Big Data: The octopus that engulfs us all
5 March 2012

by tmartin on March 5, 2012

I DID SOMETHING LAST WEEK  that I haven’t done in years: I changed my browser home page.

The last time I made the switch, it was from Alta Vista to Google. Anyone remember Alta Vista? It had the cleanest, most simple, and speediest search interface. Then, pressured by a need to generate revenue, it morphed into a ponderous portal.

Google then took the #1 place in my heart for clean, simple, and fast. But last week, Google started giving me the creepies. Last week, Google’s new privacy policy went into effect, driven by the company’s need to monetize my online activity even more than it already has.

Now, on one hand, I can certainly understand why a company would want to consolidate 60 or 70 policies into one single policy – just for operational sanity, if nothing else.

But, on the other hand, the consolidation brings into focus the integration of data across Google’s applications and by extension, the way that data records, reflects, and repackages for sale one’s life.

With its new policy, Google makes no bones about using your data, my data, and our data to sell, sell, and sell. If you don’t like it, says Google, then leave. Don’t use our products.

And so, I’m not.

Or at least I’m trying not to. Turns out it’s pretty hard to go cold turkey from Google simply because Google shows up, well, everywhere.

Honestly, I don’t think for a second that Google cares about me, personally. It doesn’t want to sell what I, Teresa Martin, see or do. But, it does care about me as a set of eyeballs in its collection and it wants to be sure I’m packaged with the just the right mark up for its advertiser customers.

With the new policy, what I type in my Gmail account, what I do in Google docs, what I post in Google +, what I watch on YouTube, and what I add to Google Maps — not to mention what I search for in the Google search engine — combine to create a target profile sellable to the highest bidder.

Google, of course, tells me that it merely does this so that the advertising I receive will be more valuable to me. It’s really just another service it, the benevolent gorilla, offers.

If you’re signed into Google, we can do things like suggest search queries – or tailor your search results – based on the interests you’ve expressed in Google+, Gmail, and YouTube,” it writes on its privacy page.

To me, that’s not a benefit. That’s an unwanted filtering, unasked for editing, and unneeded intrusion.

But let’s be honest. Our information hasn’t been private for years. The direct marketing industry, for example, has long known how to pinpoint target based on buying and giving histories. It developed sophisticated data triangulation to ID very specific matches with very specific offers, and purchased information about people from all kinds of sources, including magazines, catalogs, and registries of motor vehicles.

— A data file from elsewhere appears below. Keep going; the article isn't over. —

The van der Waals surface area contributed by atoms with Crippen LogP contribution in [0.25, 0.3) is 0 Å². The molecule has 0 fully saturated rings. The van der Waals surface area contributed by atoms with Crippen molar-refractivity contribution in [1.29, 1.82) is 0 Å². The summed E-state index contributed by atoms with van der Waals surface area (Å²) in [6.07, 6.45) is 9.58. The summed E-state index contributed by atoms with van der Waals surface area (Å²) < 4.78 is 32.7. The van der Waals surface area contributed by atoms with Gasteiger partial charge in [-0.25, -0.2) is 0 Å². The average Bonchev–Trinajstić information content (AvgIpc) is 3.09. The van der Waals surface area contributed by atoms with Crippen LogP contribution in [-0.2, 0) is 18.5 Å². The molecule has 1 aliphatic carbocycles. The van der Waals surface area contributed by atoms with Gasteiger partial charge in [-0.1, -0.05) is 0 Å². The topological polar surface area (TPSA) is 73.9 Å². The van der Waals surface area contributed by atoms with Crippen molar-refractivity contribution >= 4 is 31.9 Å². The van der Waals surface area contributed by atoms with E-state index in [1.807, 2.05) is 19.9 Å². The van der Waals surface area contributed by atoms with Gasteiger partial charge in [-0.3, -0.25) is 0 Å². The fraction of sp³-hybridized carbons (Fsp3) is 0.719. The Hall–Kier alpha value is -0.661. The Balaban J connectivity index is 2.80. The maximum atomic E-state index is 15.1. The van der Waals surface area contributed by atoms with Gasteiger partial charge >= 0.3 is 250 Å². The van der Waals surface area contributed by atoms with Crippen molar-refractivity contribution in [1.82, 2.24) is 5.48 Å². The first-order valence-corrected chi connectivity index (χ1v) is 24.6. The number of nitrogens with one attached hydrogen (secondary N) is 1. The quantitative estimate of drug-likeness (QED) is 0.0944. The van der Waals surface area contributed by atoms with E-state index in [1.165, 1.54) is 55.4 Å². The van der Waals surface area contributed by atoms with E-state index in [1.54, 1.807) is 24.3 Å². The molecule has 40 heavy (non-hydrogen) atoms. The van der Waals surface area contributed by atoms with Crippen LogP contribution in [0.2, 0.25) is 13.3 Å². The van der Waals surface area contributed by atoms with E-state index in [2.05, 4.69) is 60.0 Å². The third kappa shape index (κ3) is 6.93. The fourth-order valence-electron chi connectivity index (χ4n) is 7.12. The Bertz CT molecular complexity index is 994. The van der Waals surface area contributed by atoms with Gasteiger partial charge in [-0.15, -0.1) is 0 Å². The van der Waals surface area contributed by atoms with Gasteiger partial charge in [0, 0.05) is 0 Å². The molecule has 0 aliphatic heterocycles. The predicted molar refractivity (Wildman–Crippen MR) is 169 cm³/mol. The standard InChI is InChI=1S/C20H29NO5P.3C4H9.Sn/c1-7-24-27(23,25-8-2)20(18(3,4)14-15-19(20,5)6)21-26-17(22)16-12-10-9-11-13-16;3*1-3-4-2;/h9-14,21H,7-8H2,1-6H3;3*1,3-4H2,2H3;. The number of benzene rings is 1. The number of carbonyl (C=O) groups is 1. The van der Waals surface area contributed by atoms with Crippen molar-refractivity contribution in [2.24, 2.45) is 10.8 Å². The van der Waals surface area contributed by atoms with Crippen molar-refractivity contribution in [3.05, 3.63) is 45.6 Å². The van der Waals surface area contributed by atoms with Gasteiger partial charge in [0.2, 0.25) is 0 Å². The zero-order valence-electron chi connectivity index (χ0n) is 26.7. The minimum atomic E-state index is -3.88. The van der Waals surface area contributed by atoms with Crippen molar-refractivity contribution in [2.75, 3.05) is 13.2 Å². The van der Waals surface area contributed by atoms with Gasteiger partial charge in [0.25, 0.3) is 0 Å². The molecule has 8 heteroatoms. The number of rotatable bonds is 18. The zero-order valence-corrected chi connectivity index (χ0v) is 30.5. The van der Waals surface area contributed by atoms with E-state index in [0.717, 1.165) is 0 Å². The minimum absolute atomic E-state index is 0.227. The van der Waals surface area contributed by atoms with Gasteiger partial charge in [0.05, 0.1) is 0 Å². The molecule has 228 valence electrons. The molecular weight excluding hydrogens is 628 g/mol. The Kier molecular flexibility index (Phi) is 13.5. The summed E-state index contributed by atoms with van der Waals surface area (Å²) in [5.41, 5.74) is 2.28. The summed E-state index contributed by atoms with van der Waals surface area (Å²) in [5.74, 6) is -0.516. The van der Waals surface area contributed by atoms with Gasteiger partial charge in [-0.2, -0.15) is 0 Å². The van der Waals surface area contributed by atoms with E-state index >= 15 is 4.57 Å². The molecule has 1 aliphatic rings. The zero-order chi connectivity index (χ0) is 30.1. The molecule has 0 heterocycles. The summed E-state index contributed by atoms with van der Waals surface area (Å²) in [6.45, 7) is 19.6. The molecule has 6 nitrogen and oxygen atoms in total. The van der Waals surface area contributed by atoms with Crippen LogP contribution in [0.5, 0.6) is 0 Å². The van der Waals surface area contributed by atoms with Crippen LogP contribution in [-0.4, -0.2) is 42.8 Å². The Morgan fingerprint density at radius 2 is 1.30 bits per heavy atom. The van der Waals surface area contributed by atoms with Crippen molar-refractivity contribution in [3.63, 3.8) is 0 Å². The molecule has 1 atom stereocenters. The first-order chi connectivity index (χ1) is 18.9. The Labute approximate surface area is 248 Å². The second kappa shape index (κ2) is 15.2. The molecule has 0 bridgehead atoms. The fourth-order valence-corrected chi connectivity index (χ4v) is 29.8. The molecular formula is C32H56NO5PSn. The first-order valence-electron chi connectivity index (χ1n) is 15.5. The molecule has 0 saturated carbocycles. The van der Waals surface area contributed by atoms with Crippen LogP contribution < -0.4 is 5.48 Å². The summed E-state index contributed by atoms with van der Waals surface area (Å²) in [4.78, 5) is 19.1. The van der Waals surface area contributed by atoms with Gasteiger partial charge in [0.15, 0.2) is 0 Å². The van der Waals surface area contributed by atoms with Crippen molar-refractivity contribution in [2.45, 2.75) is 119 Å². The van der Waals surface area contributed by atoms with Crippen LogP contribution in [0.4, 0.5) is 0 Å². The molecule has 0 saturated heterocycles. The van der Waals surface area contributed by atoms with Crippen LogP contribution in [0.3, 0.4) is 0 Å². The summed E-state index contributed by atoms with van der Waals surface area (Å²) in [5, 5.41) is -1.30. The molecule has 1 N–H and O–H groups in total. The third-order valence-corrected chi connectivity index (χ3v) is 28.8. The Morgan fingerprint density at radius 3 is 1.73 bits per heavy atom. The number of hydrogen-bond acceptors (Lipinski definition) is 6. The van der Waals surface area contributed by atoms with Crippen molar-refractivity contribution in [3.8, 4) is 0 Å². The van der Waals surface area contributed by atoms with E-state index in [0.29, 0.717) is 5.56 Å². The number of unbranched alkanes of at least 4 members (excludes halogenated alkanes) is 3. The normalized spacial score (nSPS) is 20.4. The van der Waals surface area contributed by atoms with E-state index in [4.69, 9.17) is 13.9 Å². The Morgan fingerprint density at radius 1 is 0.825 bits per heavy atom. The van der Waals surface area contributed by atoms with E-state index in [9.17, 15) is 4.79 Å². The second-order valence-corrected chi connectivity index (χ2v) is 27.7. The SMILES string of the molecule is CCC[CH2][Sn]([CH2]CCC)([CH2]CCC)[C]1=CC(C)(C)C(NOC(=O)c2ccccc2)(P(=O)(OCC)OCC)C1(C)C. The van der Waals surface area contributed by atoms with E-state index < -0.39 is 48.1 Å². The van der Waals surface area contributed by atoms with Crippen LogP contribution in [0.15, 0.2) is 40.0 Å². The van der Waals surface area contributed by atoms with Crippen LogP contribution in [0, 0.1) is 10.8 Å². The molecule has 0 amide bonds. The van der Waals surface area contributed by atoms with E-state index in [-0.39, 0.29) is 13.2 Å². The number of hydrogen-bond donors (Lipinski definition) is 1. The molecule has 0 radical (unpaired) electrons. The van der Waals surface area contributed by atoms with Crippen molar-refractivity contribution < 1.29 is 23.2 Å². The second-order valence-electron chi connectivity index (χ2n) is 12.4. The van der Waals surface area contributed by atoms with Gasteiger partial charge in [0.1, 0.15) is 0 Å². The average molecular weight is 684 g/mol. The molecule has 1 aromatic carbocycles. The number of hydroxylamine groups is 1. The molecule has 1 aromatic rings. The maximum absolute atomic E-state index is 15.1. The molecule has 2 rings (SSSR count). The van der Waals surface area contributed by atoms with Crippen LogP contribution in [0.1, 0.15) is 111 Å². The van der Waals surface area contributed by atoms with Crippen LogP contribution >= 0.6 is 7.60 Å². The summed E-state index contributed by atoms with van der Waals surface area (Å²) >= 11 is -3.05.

Google gives me another whole layer of the creepies not because it wants to deliver ads based on my search terms. That’s a given. No, it goes a rung up the creepies ladder because it combines data from multiple ongoing interactions and because those interactions pervade and integrate so tightly into so many people’s daily lives – both personal and professional.

This extensive mining of data from a myriad of sources, including social media, has become what one might call a trending topic, under the moniker Big Data. Capital B. Capital D.

A few weeks back, The New York Times Magazine used Target as an exemplar of the power of Big Data. In the magazine article (, the writer revealed that the store’s data gurus had developed buying pattern analyses that could accurately predict not only that a customer was expecting a bundle of baby joy, but also that bundle’s due date. Target used the data to send product-specific coupons to the customer’s home along a specific pregnancy cycle buying pattern.

Big Data workshops abound, too. For example, earlier this month, MIT’s Sloan School announced a two-day series in March which promptly sold out. (

What would make a company shell out $2900 for two days of insight? MIT’s Prof. Sandy Pentland put it pretty bluntly in the press release:

“Many managers undervalue the worth of data, but really it is like money in your bank account and you should be getting a return on it. This program will show managers how to capture the benefits of data such as creating better customer analytics or capturing real-time consumer preferences.”

In other words, my data and your data belong to someone else’s bank account.

I don’t know if shifting my search allegiance makes any different, really.  I went with Microsoft’s Bing because it feels fast, it seems to yield good results, and I kinda’ like the daily photo with its trivia tidbits.

I’m using a not-Chrome browser – switching around between Mozilla and Safari. My mobile apps travel in the iPhone world, not the Google/Android galaxy.

My email is open source client-based. My domains live in yet another location from another provider. My driving directions come from AOL’s MapQuest. Facebook gets only the occasional promotional post.

I don’t want to leave the 21st century. I like having my digital tools. I just don’t like being for sale all the time.

So my strategy for combating We-are-the-Google ( assimilation comes down to a strategy of having lots of baskets and lots of eggs and hoping they don’t all buy/sell/trade with each other.

In the age of Big Data, that may be a lost cause, but I like to think that I’m maybe, just maybe, I’m making the data octopus twist a few tentacles to find me and making it just a teeny bit harder to put me and my habits into the market basket.

{ 2 comments… read them below or add one }

Leave a Comment

{ 2 trackbacks }

Previous post:

Next post: